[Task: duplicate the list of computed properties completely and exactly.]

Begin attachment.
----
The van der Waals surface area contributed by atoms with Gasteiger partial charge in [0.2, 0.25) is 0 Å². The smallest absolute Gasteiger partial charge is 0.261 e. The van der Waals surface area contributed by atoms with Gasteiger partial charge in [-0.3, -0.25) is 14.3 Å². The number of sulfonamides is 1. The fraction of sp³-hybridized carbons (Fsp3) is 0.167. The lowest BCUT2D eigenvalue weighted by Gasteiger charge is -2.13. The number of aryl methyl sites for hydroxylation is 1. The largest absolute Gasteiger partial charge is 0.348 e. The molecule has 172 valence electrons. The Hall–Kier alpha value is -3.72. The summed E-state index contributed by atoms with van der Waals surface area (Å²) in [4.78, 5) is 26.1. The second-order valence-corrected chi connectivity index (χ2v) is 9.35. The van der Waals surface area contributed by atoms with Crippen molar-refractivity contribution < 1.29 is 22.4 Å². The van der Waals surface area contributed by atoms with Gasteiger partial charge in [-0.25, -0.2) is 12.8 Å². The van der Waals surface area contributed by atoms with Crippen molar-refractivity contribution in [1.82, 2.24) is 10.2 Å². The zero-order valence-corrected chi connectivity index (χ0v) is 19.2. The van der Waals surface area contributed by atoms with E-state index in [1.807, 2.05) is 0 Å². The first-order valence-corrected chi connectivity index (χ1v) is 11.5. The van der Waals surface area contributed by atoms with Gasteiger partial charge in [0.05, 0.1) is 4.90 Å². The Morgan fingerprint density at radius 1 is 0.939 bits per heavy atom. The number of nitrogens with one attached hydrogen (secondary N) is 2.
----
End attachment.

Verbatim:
The van der Waals surface area contributed by atoms with Gasteiger partial charge in [0.2, 0.25) is 0 Å². The smallest absolute Gasteiger partial charge is 0.261 e. The van der Waals surface area contributed by atoms with Gasteiger partial charge in [-0.3, -0.25) is 14.3 Å². The number of sulfonamides is 1. The fraction of sp³-hybridized carbons (Fsp3) is 0.167. The lowest BCUT2D eigenvalue weighted by Gasteiger charge is -2.13. The number of aryl methyl sites for hydroxylation is 1. The largest absolute Gasteiger partial charge is 0.348 e. The molecule has 172 valence electrons. The Hall–Kier alpha value is -3.72. The summed E-state index contributed by atoms with van der Waals surface area (Å²) in [4.78, 5) is 26.1. The second-order valence-corrected chi connectivity index (χ2v) is 9.35. The van der Waals surface area contributed by atoms with Crippen molar-refractivity contribution < 1.29 is 22.4 Å². The van der Waals surface area contributed by atoms with Gasteiger partial charge in [-0.25, -0.2) is 12.8 Å². The van der Waals surface area contributed by atoms with Crippen molar-refractivity contribution in [1.82, 2.24) is 10.2 Å². The zero-order valence-corrected chi connectivity index (χ0v) is 19.2. The van der Waals surface area contributed by atoms with E-state index in [1.807, 2.05) is 0 Å². The first-order valence-corrected chi connectivity index (χ1v) is 11.5. The van der Waals surface area contributed by atoms with Gasteiger partial charge in [0.05, 0.1) is 4.90 Å². The Morgan fingerprint density at radius 1 is 0.939 bits per heavy atom. The number of nitrogens with one attached hydrogen (secondary N) is 2.